News & Commentary

December 11, 2013

Starting things off, the Washington Post has a brief analysis on the Supreme Court’s decision yesterday to dismiss Mulhall as improvidently granted, something we’ve been covering extensively here.   

In a wide-ranging interview with the Wall Street Journal, Postmaster General Patrick Donahoe touches on the future of the postal service, the postal workforce, and retiree benefits.  He argues against privatizing mail delivery, maintaining that “[t]here’s a big difference between efficiency and privatization.”

The press is reporting extensively on a bi-partisan budget deal announced late yesterday by House Budget Committee Chairman Paul Ryan (R-Wis.) and Senate Budget Committee Chairman Patty Murray (D-Wash.):

The Washington Post notes that, under the proposed agreement, federal workers hired after January 1st will have to contribute an extra 1.3 percent of their salary toward retirement, a savings of $6 billion over ten years.  Though federal employee unions strongly opposed the measure, it’s in fact milder than changes that President Obama had proposed.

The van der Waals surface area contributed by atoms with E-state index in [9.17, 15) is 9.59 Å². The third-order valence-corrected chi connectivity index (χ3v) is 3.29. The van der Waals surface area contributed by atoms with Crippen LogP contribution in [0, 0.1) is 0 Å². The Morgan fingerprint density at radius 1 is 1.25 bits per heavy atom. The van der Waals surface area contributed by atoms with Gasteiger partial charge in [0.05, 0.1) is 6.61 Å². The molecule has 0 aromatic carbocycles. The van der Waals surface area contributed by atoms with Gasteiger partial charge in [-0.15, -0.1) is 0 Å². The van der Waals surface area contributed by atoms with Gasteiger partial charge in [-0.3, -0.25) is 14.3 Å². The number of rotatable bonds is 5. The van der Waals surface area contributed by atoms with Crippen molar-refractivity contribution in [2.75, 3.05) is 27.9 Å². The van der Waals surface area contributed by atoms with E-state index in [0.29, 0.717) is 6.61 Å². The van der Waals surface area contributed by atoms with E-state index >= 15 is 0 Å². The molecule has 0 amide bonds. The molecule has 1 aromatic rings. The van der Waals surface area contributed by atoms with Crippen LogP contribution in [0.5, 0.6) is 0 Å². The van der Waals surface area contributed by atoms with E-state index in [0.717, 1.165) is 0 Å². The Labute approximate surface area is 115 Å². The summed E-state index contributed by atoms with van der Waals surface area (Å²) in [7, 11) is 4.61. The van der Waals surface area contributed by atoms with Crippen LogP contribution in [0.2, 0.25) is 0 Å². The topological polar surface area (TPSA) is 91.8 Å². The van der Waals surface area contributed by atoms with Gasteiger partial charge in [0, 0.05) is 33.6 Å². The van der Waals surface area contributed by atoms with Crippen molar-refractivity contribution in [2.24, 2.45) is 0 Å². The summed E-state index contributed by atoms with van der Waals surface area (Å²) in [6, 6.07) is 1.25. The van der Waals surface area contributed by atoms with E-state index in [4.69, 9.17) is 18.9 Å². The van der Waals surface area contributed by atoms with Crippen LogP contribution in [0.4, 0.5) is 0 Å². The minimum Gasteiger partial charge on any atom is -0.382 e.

The Wall Street Journal explains that an earlier White House proposal would have seen most federal employees’ contributions increase an extra 2 percent.  House Republicans favored an even larger increase, expressing concern that the federal pension system is underfunded and will leave future taxpayers holding the bill. “We think it’s only right and fair that [federal employees] pay something more toward their pensions, just like the hardworking taxpayer that pays for those pensions in the first place,” remarked Mr. Ryan.

The deal is expected to meet its stiffest test in the House.  The Washington Post notes that House Republicans have had “mixed, but generally positive” reactions to the deal.   But Members of the Tea Party Caucus have expressed concern that the deal will result in a net increase in government spending.


Enjoy OnLabor’s fresh takes on the day’s labor news, right in your inbox.